It seems there’s been an increasing trend of films critical of religion and religious conformity specifically over the last decade and that doesn’t seem to be slowing down any time soon in the 2020s. Case a point, at the end of July a new comedy-drama called “Yes, God Yes” debuted in digital cinemas challenging the idea of what it means to be good or bad specifically critiquing religious purity in Catholicism. Starring Natalia Dyer and written and directed by Karen Maine who expanded on a short film of the same name (also starring Dyer) from 2017, “Yes, God, Yes” is a pretty in-your-face examination of sexual liberation and the coming-of-age experience from the perspective of a Midwest Catholic-raised teen in the early 2000s. Amusing, uncompromising and well performed, “Yes, God, Yes” will certainly make some believers as well as some less religious viewers cringe at its honesty, but in the end that’s exactly the point.
“Yes, God, Yes” stars Natalia Dyer as Alice who attends a Catholic high school in the early 2000s. When a rumor begins to spread that she “tossed the salad” of a popular boy at school the sexually ignorant teen takes to AOL Instant Messenger (God those were the days) where she is introduced to sexual content including masturbation and cybering, the act of having a virtual sexual encounter. Questioning her faith as well as her righteousness, Alice decides to attend a school retreat to a camp operated by the school’s religious leaders and highly respected students only to discover she’s not the only one secretly compromising her conservative teachings. The story culminates in a life lesson for Alice, and the viewers, that what’s right and wrong isn’t always cut and dry and that we as people have the ability to decide what we consider damning or just human nature.
What makes “Yes, God, Yes” stand out for me is that it certainly doesn’t compromise in its rather racy and controversial plot elements including the ideas of masturbation and sexual awakening. Yet it also doesn’t play these elements off completely for laughs. There’s a certain amount of tact and respect for the content that makes the discomfort of watching it hilarious more than the ideas or the act itself. Like many great comedies, what makes this film funny is that we, as people, are uncomfortable with its reality. Seeing Alice explore her sexuality online or, since there’s no point in sugarcoating it, putting her hand down her pants only to hear her mom’s voice in the other room makes us laugh because we feel like we’re privy to private moments we shouldn’t experience. It’s the same kind of discomfort we find in laughing about racism or homophobia when comics talk about it. They are serious subjects and the points that are made are often concerning harsh realities that we should take seriously, but we laugh to release the discomfort of the unfortunate truths behind these jokes. “Yes, God, Yes” uses this tactic perfectly as a way to both subtly mock the conservative religious crowd and their closeted hypocrisy but also how early 2000s teens used movies and the dawn of instant messaging to explore their sexual desires as they matured.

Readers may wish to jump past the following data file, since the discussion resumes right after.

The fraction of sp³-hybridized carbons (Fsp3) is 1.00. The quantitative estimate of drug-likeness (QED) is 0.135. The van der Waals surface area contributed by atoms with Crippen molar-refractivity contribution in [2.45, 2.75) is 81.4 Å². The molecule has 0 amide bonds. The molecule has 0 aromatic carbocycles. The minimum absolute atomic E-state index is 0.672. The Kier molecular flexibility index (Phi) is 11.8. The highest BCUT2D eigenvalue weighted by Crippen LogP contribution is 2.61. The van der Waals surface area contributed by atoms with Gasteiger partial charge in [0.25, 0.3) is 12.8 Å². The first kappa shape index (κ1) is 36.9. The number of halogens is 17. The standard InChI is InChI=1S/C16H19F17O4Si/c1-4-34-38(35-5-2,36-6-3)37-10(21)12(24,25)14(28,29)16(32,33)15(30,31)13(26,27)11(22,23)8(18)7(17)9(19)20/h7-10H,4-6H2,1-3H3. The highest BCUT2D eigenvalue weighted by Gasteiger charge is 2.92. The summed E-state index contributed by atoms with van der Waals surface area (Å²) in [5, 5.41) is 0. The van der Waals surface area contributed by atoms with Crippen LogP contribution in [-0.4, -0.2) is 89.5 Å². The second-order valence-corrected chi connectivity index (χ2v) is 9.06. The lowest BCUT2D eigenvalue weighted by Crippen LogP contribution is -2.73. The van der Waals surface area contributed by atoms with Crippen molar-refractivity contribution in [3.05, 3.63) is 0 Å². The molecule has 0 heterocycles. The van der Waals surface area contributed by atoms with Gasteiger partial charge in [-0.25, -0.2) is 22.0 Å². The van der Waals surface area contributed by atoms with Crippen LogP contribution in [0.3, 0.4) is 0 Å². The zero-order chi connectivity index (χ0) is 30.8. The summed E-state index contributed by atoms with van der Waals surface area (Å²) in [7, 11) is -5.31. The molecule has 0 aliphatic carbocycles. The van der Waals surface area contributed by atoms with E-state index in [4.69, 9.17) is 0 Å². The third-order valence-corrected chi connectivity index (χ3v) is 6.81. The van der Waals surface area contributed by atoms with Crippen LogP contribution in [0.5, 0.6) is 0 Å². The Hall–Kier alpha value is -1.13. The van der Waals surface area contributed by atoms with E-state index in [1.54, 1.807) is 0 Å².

The acting and writing also helps compliment the frankly complex mix of tones this film was going for as it blends coming-of-age drama with uncomfortable true-to-life dry humor. Sharp, thinly veiled critiques of religious close-mindedness never feel pretentious or aggressive. They simply feel real and enlightening challenging the conventions of a faith-based upbringing and how it stunts one’s personal growth while also acknowledging that for some it’s a perfectly fine way to exist. The examination of the behind-the-scenes hypocrisy of certain characters at the camp is really amusing and the genuine innocence exuded from Natalia Dyer’s charming performance and her characters humorous ignorance of sexuality helps bring it all together as we watch her character grow, question and, frankly, mature over time. Add to that the fact that the movie clocks in at a short 78 minutes, refusing to stretch it’s plot or runtime for the sake of a more conventional length, means Karen Maine stuck to her convictions and creative control to provide the story she wanted to tell and it really shows.
While “Yes, God, Yes” will certainly turn off viewers with more respect for religious conservatism, they’re not the crowd the film is made for anyway. This movie is about sexual liberation and awakening in the early 2000s with an eye towards exposing the hypocrisy hidden beneath those who strive to present themselves as higher human beings than those with more open minds. Approaching everything with tact but also an unwavering sense of honesty complimented by charming performances, committed direction and careful writing, “Yes, God, Yes” is definitely a challenging and fun dramady worth checking out.